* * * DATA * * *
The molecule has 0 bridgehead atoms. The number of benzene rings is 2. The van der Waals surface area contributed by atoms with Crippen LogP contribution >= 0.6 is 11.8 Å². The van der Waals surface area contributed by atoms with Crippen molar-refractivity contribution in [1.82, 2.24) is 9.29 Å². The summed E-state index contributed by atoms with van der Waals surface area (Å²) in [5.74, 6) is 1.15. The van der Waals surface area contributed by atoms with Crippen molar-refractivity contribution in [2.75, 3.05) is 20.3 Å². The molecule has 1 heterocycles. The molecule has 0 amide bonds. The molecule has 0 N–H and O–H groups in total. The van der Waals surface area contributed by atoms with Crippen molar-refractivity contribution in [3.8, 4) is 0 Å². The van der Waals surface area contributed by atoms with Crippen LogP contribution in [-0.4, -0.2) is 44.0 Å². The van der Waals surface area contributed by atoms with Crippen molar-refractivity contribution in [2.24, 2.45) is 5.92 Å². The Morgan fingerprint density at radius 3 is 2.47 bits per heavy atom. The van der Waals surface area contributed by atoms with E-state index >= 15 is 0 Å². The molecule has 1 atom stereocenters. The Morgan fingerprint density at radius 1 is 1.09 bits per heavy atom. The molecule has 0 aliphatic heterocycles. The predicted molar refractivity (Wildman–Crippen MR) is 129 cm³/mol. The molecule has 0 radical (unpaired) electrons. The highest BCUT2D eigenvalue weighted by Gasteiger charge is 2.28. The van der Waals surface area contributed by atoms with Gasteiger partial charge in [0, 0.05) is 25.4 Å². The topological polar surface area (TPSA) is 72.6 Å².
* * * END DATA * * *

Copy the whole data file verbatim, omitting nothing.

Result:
The molecule has 0 bridgehead atoms. The number of benzene rings is 2. The van der Waals surface area contributed by atoms with Crippen LogP contribution >= 0.6 is 11.8 Å². The van der Waals surface area contributed by atoms with Crippen molar-refractivity contribution in [1.82, 2.24) is 9.29 Å². The summed E-state index contributed by atoms with van der Waals surface area (Å²) in [5.74, 6) is 1.15. The van der Waals surface area contributed by atoms with Crippen molar-refractivity contribution in [2.75, 3.05) is 20.3 Å². The molecule has 1 heterocycles. The molecule has 0 amide bonds. The molecule has 0 N–H and O–H groups in total. The van der Waals surface area contributed by atoms with Crippen molar-refractivity contribution in [3.8, 4) is 0 Å². The van der Waals surface area contributed by atoms with Crippen LogP contribution in [-0.4, -0.2) is 44.0 Å². The van der Waals surface area contributed by atoms with Crippen molar-refractivity contribution in [2.24, 2.45) is 5.92 Å². The Morgan fingerprint density at radius 3 is 2.47 bits per heavy atom. The van der Waals surface area contributed by atoms with E-state index >= 15 is 0 Å². The molecule has 1 atom stereocenters. The Morgan fingerprint density at radius 1 is 1.09 bits per heavy atom. The molecule has 0 aliphatic heterocycles. The predicted molar refractivity (Wildman–Crippen MR) is 129 cm³/mol. The molecule has 0 radical (unpaired) electrons. The highest BCUT2D eigenvalue weighted by Gasteiger charge is 2.28. The van der Waals surface area contributed by atoms with Gasteiger partial charge in [0, 0.05) is 25.4 Å². The topological polar surface area (TPSA) is 72.6 Å².